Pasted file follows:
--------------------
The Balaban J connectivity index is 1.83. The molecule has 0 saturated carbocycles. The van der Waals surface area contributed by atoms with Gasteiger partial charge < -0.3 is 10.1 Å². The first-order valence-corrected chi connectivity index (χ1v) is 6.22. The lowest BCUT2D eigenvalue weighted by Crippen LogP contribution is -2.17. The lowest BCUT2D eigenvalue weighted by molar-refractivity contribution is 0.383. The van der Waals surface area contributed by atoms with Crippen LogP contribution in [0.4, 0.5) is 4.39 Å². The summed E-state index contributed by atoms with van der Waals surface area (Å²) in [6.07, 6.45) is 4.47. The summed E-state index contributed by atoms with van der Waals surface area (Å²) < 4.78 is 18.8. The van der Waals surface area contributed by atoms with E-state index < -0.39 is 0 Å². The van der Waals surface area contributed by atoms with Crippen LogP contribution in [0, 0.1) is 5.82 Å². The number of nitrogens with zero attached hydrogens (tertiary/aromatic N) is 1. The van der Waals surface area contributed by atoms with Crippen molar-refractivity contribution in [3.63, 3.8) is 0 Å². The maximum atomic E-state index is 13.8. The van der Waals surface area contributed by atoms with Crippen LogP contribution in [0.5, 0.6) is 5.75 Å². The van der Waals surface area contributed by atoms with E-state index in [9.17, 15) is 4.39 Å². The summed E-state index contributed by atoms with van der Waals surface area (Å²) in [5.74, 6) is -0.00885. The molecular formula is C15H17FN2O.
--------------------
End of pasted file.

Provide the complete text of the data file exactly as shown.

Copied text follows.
The Balaban J connectivity index is 1.83. The molecule has 0 saturated carbocycles. The van der Waals surface area contributed by atoms with Gasteiger partial charge < -0.3 is 10.1 Å². The first-order valence-corrected chi connectivity index (χ1v) is 6.22. The lowest BCUT2D eigenvalue weighted by Crippen LogP contribution is -2.17. The lowest BCUT2D eigenvalue weighted by molar-refractivity contribution is 0.383. The van der Waals surface area contributed by atoms with Crippen LogP contribution in [0.4, 0.5) is 4.39 Å². The summed E-state index contributed by atoms with van der Waals surface area (Å²) in [6.07, 6.45) is 4.47. The summed E-state index contributed by atoms with van der Waals surface area (Å²) < 4.78 is 18.8. The van der Waals surface area contributed by atoms with E-state index < -0.39 is 0 Å². The van der Waals surface area contributed by atoms with Crippen LogP contribution in [0, 0.1) is 5.82 Å². The number of nitrogens with zero attached hydrogens (tertiary/aromatic N) is 1. The van der Waals surface area contributed by atoms with Crippen molar-refractivity contribution in [3.63, 3.8) is 0 Å². The maximum atomic E-state index is 13.8. The van der Waals surface area contributed by atoms with Crippen LogP contribution in [0.5, 0.6) is 5.75 Å². The van der Waals surface area contributed by atoms with E-state index in [9.17, 15) is 4.39 Å². The summed E-state index contributed by atoms with van der Waals surface area (Å²) in [5.74, 6) is -0.00885. The molecular formula is C15H17FN2O.